Freeganism. It’s a funny little word, huh? For all intents and purposes, it refers to a thriving subculture of anticonsumerists who are deeply opposed to the widespread waste in our society. In response, these individuals make a habit of frequenting dumpsters located outside of restaurants and assorted businesses in search of discarded items that can be easily retrieved, repurposed or otherwise utilized. Yes, most of us are familiar with this practice by its more common term, dumpster diving. While the very notion of plunging head first into a massive garbage container probably gives the majority of the population a bad case of the heebie-jeebies, it turns out that far too much of what today’s businesses dispose of is actually perfectly usable. Between what the commercial sector gives the heave-ho to and what households across the nation contribute, overall trash accumulation has risen to massive proportions. On average, Americans collectively discard 250 million tons of solid waste annually — almost double the volume of other nations — which is the equivalent of roughly 5 pounds per U.S. citizen every single day. The good news is that practically 65 million tons of what we threw away in 2010 was actually recycled along with an additional 49 million tons (whether composted or ultimately incinerated for energy recovery). In other words, 136 million tons of municipal solid waste was actually landfilled across our country. But let’s be honest: That’s still a sizable amount. Don’t worry. No one is suggesting that you personally join the ranks of the recycling bold who make meals out of food that is purportedly past its prime. Nevertheless, what’s so bad about rethinking the non-edible objects that you’re prone to depositing in your garbage can? With a different mind frame, you too will soon discover that what once might have seemed perfectly trash worthy is in fact ripe for repurposing. Think outside of the bin and you’ll be rewarded with a treasure trove of one-of-a-kind creations that will help you to feather your nest in enviable, eco-enlightened style.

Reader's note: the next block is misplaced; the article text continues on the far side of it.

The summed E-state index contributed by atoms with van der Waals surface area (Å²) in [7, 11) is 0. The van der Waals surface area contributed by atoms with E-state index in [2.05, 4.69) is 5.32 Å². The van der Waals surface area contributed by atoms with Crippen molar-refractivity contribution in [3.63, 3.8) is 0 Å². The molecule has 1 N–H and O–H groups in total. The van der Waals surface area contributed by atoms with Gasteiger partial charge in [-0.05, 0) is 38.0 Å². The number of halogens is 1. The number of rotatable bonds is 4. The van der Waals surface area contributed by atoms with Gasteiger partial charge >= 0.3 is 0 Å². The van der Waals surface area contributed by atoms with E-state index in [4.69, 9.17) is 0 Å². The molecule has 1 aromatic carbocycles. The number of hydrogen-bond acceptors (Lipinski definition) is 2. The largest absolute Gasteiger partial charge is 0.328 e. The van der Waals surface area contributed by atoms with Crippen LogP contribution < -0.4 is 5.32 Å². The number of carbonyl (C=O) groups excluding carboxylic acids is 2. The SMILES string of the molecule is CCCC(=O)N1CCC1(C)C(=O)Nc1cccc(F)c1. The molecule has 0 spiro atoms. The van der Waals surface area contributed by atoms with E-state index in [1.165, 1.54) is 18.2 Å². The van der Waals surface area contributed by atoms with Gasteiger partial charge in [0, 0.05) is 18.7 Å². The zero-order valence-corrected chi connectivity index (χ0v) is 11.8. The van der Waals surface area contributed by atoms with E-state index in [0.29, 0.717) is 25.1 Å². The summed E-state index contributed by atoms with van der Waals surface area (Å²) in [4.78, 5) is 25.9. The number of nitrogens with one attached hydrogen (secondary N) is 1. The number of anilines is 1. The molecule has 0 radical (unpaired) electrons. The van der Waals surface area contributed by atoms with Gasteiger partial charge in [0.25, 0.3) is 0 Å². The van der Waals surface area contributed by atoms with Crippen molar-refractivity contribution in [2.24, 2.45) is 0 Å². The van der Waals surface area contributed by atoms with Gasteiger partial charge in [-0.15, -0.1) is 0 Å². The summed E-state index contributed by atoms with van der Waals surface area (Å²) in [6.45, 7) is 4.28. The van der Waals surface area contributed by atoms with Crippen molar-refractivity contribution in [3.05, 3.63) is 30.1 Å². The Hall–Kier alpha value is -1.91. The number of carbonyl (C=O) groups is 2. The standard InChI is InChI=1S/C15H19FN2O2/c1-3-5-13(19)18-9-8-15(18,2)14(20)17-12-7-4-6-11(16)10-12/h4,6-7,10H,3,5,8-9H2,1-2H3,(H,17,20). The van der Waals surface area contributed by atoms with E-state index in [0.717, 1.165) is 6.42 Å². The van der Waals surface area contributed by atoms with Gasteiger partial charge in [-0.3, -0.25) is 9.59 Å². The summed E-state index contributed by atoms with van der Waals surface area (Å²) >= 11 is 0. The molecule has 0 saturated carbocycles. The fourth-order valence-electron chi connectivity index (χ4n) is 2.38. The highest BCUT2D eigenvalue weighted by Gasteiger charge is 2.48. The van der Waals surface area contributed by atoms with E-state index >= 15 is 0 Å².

dumpster diving recycling

Oh, the possibilities

A broken lamp and an old picture frame transformed into… a DIY mood board. Window shutters transformed into… a wall-mounted jewelry organizer. Glass windows transformed into… a garden cold frame. Shredded scrap paper, dryer lint and paper egg cartons transformed into… homemade firestarters for your barbeque grill, fire pit or fireplace. Pet fur transformed into… spun yarn, cat play toys and yes, even handbags. A computer monitor can be transformed into… a cozy hamster pad, a trash bin or a homemade video projector. Old denim jean pockets transformed into… potholders, a utility apron or a placemat (with built-in silverware pouch). A computer tower transformed into… a wall-mounted storage unit, mailbox or a mini greenhouse. 2-liter soda bottles transformed into… a fringed light shade or a complete herb garden. A porcelain toilet tank transformed into… a garden planter resurfaced with a wonderfully colorful mosaic design. Your child’s beat-up skateboards transformed into… a sturdy outdoor bench. Expired calendar pages transformed into… hand-folded envelopes. Spaghetti sauce jars transformed into… jewel-toned, bedecked Moroccan lanterns. Oodles of old suitcases transformed into… a massive wall storage solution (or a single case transformed into… a padded hallway stool. An old drawer transformed into… a practical side table. A metal mint tin transformed into… a petite portable candle, furry monster, succulent garden or a multi-tiered organizational valet. Bottle caps transformed into… ring pincushions. A spoon transformed into… a necklace pendant, a fork transformed into… an eggcup, or a little of both transformed into… a jewelry tree or flatware wall clock. A typewriter transformed into… a waffle iron or an artist’s paintbrush holder. Old T-shirts transformed into… crocheted/knitted dishcloths, a braided belt or perpetually blooming blossoms. A beat-up garden hose transformed into… a wonderfully insulating birdhouse. A picture frame transformed into… a vertical succulent garden. An old door, storm windows, fence boards, table legs and door knobs transformed into… a garden plant potting station.